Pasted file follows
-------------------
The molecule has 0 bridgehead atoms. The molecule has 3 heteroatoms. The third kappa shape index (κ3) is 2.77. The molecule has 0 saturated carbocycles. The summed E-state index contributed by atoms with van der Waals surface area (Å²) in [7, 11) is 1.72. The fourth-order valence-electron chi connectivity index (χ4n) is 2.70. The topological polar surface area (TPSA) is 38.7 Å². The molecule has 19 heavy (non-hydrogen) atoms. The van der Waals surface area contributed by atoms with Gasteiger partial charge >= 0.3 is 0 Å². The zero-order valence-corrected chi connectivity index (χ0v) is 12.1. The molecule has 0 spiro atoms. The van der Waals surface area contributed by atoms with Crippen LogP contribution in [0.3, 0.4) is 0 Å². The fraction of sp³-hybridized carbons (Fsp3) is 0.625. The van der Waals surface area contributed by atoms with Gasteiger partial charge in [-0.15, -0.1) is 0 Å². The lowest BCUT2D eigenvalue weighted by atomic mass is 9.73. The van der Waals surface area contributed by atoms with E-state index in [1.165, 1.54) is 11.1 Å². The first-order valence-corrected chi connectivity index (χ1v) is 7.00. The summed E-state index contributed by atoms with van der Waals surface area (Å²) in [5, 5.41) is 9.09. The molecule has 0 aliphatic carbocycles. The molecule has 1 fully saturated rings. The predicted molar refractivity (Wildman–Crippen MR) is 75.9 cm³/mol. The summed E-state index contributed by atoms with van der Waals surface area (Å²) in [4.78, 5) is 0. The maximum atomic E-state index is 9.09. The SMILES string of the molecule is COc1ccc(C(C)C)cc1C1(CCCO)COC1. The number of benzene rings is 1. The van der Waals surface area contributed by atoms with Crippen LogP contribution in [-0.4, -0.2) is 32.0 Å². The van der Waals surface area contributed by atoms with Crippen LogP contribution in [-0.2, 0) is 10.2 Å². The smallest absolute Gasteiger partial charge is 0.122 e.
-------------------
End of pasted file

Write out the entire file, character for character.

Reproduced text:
The molecule has 0 bridgehead atoms. The molecule has 3 heteroatoms. The third kappa shape index (κ3) is 2.77. The molecule has 0 saturated carbocycles. The summed E-state index contributed by atoms with van der Waals surface area (Å²) in [7, 11) is 1.72. The fourth-order valence-electron chi connectivity index (χ4n) is 2.70. The topological polar surface area (TPSA) is 38.7 Å². The molecule has 19 heavy (non-hydrogen) atoms. The van der Waals surface area contributed by atoms with Gasteiger partial charge >= 0.3 is 0 Å². The zero-order valence-corrected chi connectivity index (χ0v) is 12.1. The molecule has 0 spiro atoms. The van der Waals surface area contributed by atoms with Crippen LogP contribution in [0.3, 0.4) is 0 Å². The fraction of sp³-hybridized carbons (Fsp3) is 0.625. The van der Waals surface area contributed by atoms with Gasteiger partial charge in [-0.15, -0.1) is 0 Å². The lowest BCUT2D eigenvalue weighted by atomic mass is 9.73. The van der Waals surface area contributed by atoms with E-state index in [1.165, 1.54) is 11.1 Å². The first-order valence-corrected chi connectivity index (χ1v) is 7.00. The summed E-state index contributed by atoms with van der Waals surface area (Å²) in [5, 5.41) is 9.09. The molecule has 0 aliphatic carbocycles. The molecule has 1 fully saturated rings. The predicted molar refractivity (Wildman–Crippen MR) is 75.9 cm³/mol. The summed E-state index contributed by atoms with van der Waals surface area (Å²) in [4.78, 5) is 0. The maximum atomic E-state index is 9.09. The SMILES string of the molecule is COc1ccc(C(C)C)cc1C1(CCCO)COC1. The number of benzene rings is 1. The van der Waals surface area contributed by atoms with Crippen LogP contribution in [-0.4, -0.2) is 32.0 Å². The van der Waals surface area contributed by atoms with Crippen LogP contribution in [-0.2, 0) is 10.2 Å². The smallest absolute Gasteiger partial charge is 0.122 e.